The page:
GRM 2010 GRM 2011

Abstract Details

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Title of Paper:
“Producing entrepreneurs: knowledge economy, startups, and Politics of Innovation in Iran”
Paper Proposal Text :
Living under economic sanctions is nothing new to Iranians since the 1979 revolution. The most recent round, however, which has been described by the President Obama as the ‘toughest sanctions ever on Iran,’ implemented in 2012, has faced the Iranian state and people with more serious economic hardship. The Iranian state, in turn, has initiated several political, social, and economic measures to respond effectively to the economic sanctions imposed on the country. A significant feature of the new knowledge economy policies, or \"resistive economy\" as it is labeled by the Iranian officials, is the promotion of entrepreneurship (karafarini).

“Entrepreneurship” seems to have conquered the practices and imaginations of the state, many organizations, and NGOs in Iran in the last few years. From Entrepreneurship Bank, to diverse governmental programs, to charity empowerment schemes such as carpet-weaving, to scores of books, magazines, manuals and public seminars, to specific centers in many leading universities nationwide, to high-tech startup weekends, karafarini has become a buzzword in the social lives of many young Iranians.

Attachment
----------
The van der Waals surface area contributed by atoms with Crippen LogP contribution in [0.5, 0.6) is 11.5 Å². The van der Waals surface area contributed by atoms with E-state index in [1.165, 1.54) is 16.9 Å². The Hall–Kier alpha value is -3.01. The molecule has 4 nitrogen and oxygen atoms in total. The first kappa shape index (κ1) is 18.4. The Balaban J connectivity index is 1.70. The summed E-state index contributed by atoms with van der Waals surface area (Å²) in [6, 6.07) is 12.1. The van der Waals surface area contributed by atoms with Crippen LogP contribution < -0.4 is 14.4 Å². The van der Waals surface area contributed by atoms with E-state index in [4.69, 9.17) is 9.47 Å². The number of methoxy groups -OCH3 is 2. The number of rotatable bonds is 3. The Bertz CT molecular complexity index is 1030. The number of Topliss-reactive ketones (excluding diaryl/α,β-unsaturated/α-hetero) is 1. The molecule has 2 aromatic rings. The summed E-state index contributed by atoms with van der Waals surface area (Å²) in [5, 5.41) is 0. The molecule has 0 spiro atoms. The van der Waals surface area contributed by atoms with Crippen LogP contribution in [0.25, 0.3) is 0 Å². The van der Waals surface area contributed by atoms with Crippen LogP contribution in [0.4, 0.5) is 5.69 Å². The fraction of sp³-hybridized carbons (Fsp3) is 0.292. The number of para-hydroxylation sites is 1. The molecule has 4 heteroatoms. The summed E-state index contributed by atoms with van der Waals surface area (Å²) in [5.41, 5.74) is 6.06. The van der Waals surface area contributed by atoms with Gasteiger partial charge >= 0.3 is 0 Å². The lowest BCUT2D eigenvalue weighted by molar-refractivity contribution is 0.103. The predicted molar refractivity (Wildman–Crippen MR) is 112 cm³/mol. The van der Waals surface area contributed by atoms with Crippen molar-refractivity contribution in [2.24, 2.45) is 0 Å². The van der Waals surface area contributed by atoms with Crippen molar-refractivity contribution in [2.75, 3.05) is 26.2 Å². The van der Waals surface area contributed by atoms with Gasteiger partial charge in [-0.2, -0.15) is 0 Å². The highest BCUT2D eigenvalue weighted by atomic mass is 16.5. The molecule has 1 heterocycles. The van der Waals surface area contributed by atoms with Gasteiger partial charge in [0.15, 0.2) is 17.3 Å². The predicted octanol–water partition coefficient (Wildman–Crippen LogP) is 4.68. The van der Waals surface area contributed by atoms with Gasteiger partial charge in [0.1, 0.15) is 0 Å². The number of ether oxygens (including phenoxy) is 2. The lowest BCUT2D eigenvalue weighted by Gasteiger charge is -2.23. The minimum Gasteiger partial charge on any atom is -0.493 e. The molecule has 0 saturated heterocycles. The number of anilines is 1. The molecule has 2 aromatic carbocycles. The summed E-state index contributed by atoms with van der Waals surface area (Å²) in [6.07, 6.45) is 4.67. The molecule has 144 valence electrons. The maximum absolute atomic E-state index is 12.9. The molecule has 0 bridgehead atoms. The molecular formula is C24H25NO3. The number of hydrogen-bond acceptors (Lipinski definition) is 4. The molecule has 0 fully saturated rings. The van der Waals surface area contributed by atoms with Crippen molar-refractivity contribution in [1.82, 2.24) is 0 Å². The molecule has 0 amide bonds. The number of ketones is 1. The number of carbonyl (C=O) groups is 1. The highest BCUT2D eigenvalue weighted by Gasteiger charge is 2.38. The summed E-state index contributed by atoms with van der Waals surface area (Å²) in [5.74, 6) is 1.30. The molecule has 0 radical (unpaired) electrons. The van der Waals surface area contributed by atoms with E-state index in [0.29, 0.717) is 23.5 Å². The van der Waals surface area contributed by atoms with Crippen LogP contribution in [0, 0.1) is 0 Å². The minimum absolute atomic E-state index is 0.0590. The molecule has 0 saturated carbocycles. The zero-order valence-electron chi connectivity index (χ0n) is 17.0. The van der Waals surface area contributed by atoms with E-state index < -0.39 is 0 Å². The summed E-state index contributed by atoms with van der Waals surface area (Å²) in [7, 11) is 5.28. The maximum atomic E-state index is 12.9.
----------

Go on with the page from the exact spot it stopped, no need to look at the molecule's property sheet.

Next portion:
Establishing entrepreneurship centers, developing adequate curriculum, and building required infrastructure in technology universities has been one the key policies of the Iranian state in gearing higher education towards establishment of its desired knowledge economy. But what does it mean to promote entrepreneurship under severe international governance of economic sanction in a country with one of allegedly least rate of incorporation in neoliberalism? How are policies regarding entrepreneurship defined by the state officials, and implemented at entrepreneurship programs in technology universities? How do Iranian engineering students aspire and learn to think like, and eventually become, entrepreneurs? How are startups promoted and organized as sites and mediums of fostering entrepreneurs?

My on-going anthropological doctoral project investigates different cultures of entrepreneurship in post-revolutionary Iran, focusing on how different conceptions of entrepreneurship are conceived, promoted, experienced, and contested in post-revolutionary Iran. Based on eight months of fieldwork in state offices and Entrepreneurship Center and High-Tech Incubator at Sharif University (the leading science and technology university in Iran), and over thirty-five interviews with state officials, faculties, and students, I map out the multi-layered, sometimes contradictory, often bizarre, but relentlessly vibrant landscape of entrepreneurship in Iran.